In this study, the exposome paradigm has been applied on a mother-child cohort adopting an optimised untargeted metabolomics approach for human urine followed by advanced bioinformatics analysis. Exposomewide association algorithms were used to draw links between in utero co-exposure to metals and phthalates, metabolic pathways deregulation, and clinically observed phenotypes of neurodevelopmental disorders such as problems in linguistic, motor development and cognitive capacity. Children (n = 148) were tested at the first and second year of their life using the Bayley Scales of Infant and Toddler Development, Third Edition (Bayley-III). Their mothers had been exposed to metals and phthalates during the pregnancy, according to human biomonitoring results from previously performed studies. Untargeted metabolomics analysis of biobanked urine samples from the mothers was performed using a combination of the high throughput analytical methods liquid chromatography-high resolution mass spectrometry (LC-HRMS) and nuclear magnetic resonance (NMR). Most perturbed metabolic pathways from co-exposure heavy metals and phthalates were pathways related to the tricarboxylic acid cycle (TCA cycle) and oxidative phosphorylation, indicating the possibility of disruption of mitochondrial respiration. Overproduction of reactive oxygen species (ROS); the presence of glutathione peroxidase 3 (GPx3) during pregnancy and presence of glutathione peroxidase 1 (GPx1) in the umbilical cord were linked to verbal development problems. Another finding of the study is that in real life, adverse outcomes occur as a combination of environmental and social factors, all of them acting synergistically towards the deployment of an observed phenotype. Finally, the two-steps association process (exposure to pathways and pathways to adverse outcomes) was able to (a) provide associations that are not evident by directly associating exposure to outcomes and (b) provides additional insides on the mechanisms of environmental disease.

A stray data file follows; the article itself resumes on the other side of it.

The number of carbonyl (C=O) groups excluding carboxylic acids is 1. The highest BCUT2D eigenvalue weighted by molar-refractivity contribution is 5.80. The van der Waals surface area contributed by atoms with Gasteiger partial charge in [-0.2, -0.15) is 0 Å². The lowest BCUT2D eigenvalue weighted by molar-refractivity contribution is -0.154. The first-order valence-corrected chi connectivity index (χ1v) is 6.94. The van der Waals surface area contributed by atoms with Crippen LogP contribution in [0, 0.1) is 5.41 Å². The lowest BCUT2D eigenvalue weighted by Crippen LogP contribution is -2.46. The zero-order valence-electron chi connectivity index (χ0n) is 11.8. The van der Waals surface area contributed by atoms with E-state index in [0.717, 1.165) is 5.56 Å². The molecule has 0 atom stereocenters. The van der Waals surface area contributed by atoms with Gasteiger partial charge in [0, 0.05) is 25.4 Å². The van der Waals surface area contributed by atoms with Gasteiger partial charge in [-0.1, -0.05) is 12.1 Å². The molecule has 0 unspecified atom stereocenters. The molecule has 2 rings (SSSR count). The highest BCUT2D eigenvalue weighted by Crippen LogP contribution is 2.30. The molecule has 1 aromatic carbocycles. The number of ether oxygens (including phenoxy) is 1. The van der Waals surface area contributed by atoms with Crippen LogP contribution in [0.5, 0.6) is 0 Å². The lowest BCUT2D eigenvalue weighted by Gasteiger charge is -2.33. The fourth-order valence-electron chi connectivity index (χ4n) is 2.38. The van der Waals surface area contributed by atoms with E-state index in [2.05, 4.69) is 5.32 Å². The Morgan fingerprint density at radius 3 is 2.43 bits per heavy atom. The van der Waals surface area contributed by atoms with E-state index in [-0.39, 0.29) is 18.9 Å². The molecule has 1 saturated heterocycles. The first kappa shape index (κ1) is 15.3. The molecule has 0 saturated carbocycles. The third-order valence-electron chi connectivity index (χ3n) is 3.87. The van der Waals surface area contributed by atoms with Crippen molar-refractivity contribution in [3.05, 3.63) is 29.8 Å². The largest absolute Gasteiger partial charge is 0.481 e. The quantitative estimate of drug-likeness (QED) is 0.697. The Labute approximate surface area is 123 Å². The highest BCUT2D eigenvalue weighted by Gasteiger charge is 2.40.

Neurodevelopmental exposome: the effect of in utero co-exposure to heavy metals and phthalates on child neurodevelopment

Sarigiannis D.
;
Karakitsios S
2021

Abstract

In this study, the exposome paradigm has been applied on a mother-child cohort adopting an optimised untargeted metabolomics approach for human urine followed by advanced bioinformatics analysis. Exposomewide association algorithms were used to draw links between in utero co-exposure to metals and phthalates, metabolic pathways deregulation, and clinically observed phenotypes of neurodevelopmental disorders such as problems in linguistic, motor development and cognitive capacity. Children (n = 148) were tested at the first and second year of their life using the Bayley Scales of Infant and Toddler Development, Third Edition (Bayley-III). Their mothers had been exposed to metals and phthalates during the pregnancy, according to human biomonitoring results from previously performed studies. Untargeted metabolomics analysis of biobanked urine samples from the mothers was performed using a combination of the high throughput analytical methods liquid chromatography-high resolution mass spectrometry (LC-HRMS) and nuclear magnetic resonance (NMR). Most perturbed metabolic pathways from co-exposure heavy metals and phthalates were pathways related to the tricarboxylic acid cycle (TCA cycle) and oxidative phosphorylation, indicating the possibility of disruption of mitochondrial respiration. Overproduction of reactive oxygen species (ROS); the presence of glutathione peroxidase 3 (GPx3) during pregnancy and presence of glutathione peroxidase 1 (GPx1) in the umbilical cord were linked to verbal development problems. Another finding of the study is that in real life, adverse outcomes occur as a combination of environmental and social factors, all of them acting synergistically towards the deployment of an observed phenotype. Finally, the two-steps association process (exposure to pathways and pathways to adverse outcomes) was able to (a) provide associations that are not evident by directly associating exposure to outcomes and (b) provides additional insides on the mechanisms of environmental disease.
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Utilizza questo identificativo per citare o creare un link a questo documento: http://hdl.handle.net/20.500.12076/12381
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